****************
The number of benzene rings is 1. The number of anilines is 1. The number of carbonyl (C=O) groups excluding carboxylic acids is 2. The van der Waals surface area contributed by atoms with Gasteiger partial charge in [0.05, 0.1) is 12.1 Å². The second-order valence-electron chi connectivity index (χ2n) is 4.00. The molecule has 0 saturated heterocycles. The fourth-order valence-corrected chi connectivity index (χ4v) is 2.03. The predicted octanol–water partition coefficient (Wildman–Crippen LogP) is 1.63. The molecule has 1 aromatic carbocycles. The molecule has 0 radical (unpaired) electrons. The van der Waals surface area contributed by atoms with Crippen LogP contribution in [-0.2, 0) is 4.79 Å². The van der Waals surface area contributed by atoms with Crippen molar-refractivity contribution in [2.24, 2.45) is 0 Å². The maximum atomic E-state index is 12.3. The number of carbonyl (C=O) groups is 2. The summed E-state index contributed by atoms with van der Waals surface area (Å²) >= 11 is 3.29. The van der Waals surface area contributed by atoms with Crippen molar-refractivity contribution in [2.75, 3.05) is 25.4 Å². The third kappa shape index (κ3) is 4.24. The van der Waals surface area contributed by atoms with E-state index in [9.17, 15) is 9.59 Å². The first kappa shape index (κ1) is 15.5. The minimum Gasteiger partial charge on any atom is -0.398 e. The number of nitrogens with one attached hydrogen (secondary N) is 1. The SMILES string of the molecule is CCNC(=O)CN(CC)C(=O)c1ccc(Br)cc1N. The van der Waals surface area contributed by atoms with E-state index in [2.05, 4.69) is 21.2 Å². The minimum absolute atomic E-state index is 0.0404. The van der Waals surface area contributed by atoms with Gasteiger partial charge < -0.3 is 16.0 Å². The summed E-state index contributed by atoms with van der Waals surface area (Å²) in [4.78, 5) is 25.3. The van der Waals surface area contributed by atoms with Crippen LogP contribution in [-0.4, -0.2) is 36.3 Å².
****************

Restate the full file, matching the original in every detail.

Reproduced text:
The number of benzene rings is 1. The number of anilines is 1. The number of carbonyl (C=O) groups excluding carboxylic acids is 2. The van der Waals surface area contributed by atoms with Gasteiger partial charge in [0.05, 0.1) is 12.1 Å². The second-order valence-electron chi connectivity index (χ2n) is 4.00. The molecule has 0 saturated heterocycles. The fourth-order valence-corrected chi connectivity index (χ4v) is 2.03. The predicted octanol–water partition coefficient (Wildman–Crippen LogP) is 1.63. The molecule has 1 aromatic carbocycles. The molecule has 0 radical (unpaired) electrons. The van der Waals surface area contributed by atoms with Crippen LogP contribution in [-0.2, 0) is 4.79 Å². The van der Waals surface area contributed by atoms with Crippen molar-refractivity contribution in [2.24, 2.45) is 0 Å². The maximum atomic E-state index is 12.3. The number of carbonyl (C=O) groups is 2. The summed E-state index contributed by atoms with van der Waals surface area (Å²) >= 11 is 3.29. The van der Waals surface area contributed by atoms with Crippen molar-refractivity contribution in [2.75, 3.05) is 25.4 Å². The third kappa shape index (κ3) is 4.24. The van der Waals surface area contributed by atoms with E-state index in [9.17, 15) is 9.59 Å². The first kappa shape index (κ1) is 15.5. The minimum Gasteiger partial charge on any atom is -0.398 e. The number of nitrogens with one attached hydrogen (secondary N) is 1. The SMILES string of the molecule is CCNC(=O)CN(CC)C(=O)c1ccc(Br)cc1N. The van der Waals surface area contributed by atoms with E-state index in [2.05, 4.69) is 21.2 Å². The minimum absolute atomic E-state index is 0.0404. The van der Waals surface area contributed by atoms with Gasteiger partial charge < -0.3 is 16.0 Å². The summed E-state index contributed by atoms with van der Waals surface area (Å²) in [4.78, 5) is 25.3. The van der Waals surface area contributed by atoms with Crippen LogP contribution in [-0.4, -0.2) is 36.3 Å².